Review : Nobody (2021)
I am happy to report that I was an early passenger on the Bob Odenkirk train. Since my college days of the late 1990’s and early 2000’s, I discovered and developed a deep love for Mr. Show with Bob and David, an iconic HBO sketch comedy show unlike any other before it or sense, despite being a whip smart sendup and satire of the genre. If that’s all that Bob Odenkirk were ever known for, the world would benefit, but like lightning striking twice, Odenkirk showed equal depth in the dramatic realm with his scene stealing portrayal of Saul in the instant classic series Breaking Bad, which later resulted in Better Call Saul, a spinoff show centered around his character. While Odenkirk is as familiar with the world of film as he is television, he had yet to have a lead role in a blockbuster-level film, but all of that changed when Hardcore Henry creator Ilya Naishuller and John Wick creator Derek Kolstad tapped him for Nobody.
From the onset, comparisons to films like Death Wish are inevitable, but Nobody stays fresh by ironically infusing elements of films like Taken and John Wick into the classic mixture. For example, while Charles Bronson’s Paul Kersey was an architect driven to vigilante justice by a horrific act of violence against his family, Hutch Mansell fits into the lineage of characters like John Wick and Bryan Mills due to his self-imposed retirement from a role as a living and breathing weapon. Unlike Wick and Mills, however, Mansell manages to ground himself heavily in a sense of humanity in terms of both character and skill set : where Wick and Mills are always cool, calm, calculated and near infallible in combat, Mansell embraces his doubts, makes errors in judgement, and most importantly, is not bulletproof or impervious to punches and kicks. Mansell also differs because the initial intrusion into his home merely becomes a stepping stone up a ladder of more and more dangerous foes, while Wick and Mills, for the most part, have very direct line missions.
Perhaps the most important and surprising aspect of Nobody, in my opinion, is its philosophical nature and its deep examination of humanity. Mansell stands as an abstract and exploded illustration of how a man must learn to compromise his true nature for the sake of those he loves, is responsible for and protective of, even if this means muting his true nature in order to bring peace to his world. When the tables turn, a parable is laid out about how one can overcorrect in the name of compensation, and how that can often bring more grief to you than it does satisfaction or fulfillment. It could be easy to simply paint Mansell as a shell of a man and set him up against Yulian Kuznetsov as a personification of one living his dreams and desires to the maximum level, but each character is given the blessing of complexity and nuance that abstractly mirrors the two in the sense that they play opposite sides of the personal restraint coin in the hopes of finding approval and personal benefit through others.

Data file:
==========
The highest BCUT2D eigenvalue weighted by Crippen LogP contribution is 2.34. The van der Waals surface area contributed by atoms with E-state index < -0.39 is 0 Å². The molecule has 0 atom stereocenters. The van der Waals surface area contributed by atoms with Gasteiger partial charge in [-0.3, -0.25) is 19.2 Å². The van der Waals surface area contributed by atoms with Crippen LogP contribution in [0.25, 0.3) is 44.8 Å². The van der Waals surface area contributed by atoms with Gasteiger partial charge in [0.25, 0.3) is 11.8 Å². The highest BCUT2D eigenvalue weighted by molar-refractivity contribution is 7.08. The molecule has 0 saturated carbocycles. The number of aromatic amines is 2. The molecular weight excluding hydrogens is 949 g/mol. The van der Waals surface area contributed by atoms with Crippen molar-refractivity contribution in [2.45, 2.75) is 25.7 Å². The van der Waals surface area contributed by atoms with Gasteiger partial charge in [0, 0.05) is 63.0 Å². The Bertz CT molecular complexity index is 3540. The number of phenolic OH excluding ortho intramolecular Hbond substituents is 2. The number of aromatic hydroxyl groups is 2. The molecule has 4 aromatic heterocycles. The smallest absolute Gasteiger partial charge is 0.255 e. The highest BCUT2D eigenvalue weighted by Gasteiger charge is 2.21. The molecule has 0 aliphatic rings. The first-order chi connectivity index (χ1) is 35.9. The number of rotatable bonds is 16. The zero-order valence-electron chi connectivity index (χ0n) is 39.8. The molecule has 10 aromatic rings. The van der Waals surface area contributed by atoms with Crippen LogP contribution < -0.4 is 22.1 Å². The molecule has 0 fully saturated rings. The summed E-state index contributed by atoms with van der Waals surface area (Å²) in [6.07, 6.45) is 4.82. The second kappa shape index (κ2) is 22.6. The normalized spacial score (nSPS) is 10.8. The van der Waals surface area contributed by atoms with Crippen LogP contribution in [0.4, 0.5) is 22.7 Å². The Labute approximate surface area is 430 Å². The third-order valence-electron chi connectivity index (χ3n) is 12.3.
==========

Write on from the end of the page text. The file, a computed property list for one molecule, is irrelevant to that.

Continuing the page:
Nobody does an immaculate job of combining Naishuller’s knack for intense but realistic action, long takes and cameras that roam the world freely with Kolstad’s ability to build multilayered underground worlds rich with character, nuance and built-in lore. The film also resembles John Wick in the way that it has vivid flourishes of color to separate the darker, moodier movements of the film. The editing is kinetic and expressive, managing to capture the mundane aspects of Hutch Mansell’s life and the buildup to his Murphy’s Law-laden showdown without losing its overall tone or momentum. The film is heavily score-driven with a 1980’s style rock and roll action feel, which plays well against the more classic, timeless choices for soundtrack cues. The film also manages to balloon outward into a handful of different locations quickly without us losing a sense of the world that Hutch Mansell inhabits, which runs parallel to the very sparsely doled out information about his past.
Bob Odenkirk’s ability to play both honest and dark makes him perfect for the role of Hutch Mansell, as his innate human nature shines through in both his unconditional love for his family and his clear-cut ability to inflict damage. Aleksei Serebryakov serves as a perfect unwilling foil to Odenkirk’s Hutch, with his over the top brashness and flamboyant manner standing as a polar character opposite, and his only similarity being his equal ability to rain damage on all he surveys. Connie Nielsen, Gage Monroe and Paisley Cadorath all help drive home the impression of Hutch Mansell as a muted husband by displaying bolder character aspects without ever drowning out Odenkirk’s shine. Christopher Lloyd and Michael Ironside, much like Odenkirk and Serebryakov, display opposite characteristics of strong father figures, with Lloyd’s support and understanding matching Ironside’s disdain and lack of respect. Ironside’s character display is mirrored and enhanced by the performance of Billy MacLellan, who echoes Ironside with much less nuance. Rza, Colin Salmon, Araya Mengehsa, Aleksandr Pal, J.P. Manoux, Daniel Bernhardt and many more lend their talents to this incredibly memorable film.
Nobody is one of those wonderful occurrences where the anticipation of a film is met and exceeded by the experience. It is wholly fulfilling seeing someone you’ve cheered on for 20-ish years spread their wings and soar, and even more so when the masses recognize the talent and buy in as well. My only regret is that this film found itself a victim of the COVID-19 wake in the sense that movie theaters have not fully reestablished themselves, so many people will be robbed of the opportunity to see this film on a big screen, at least during the first run. You can count on the fact, however, that once this film finds its way back to theaters, my money is as good as spent.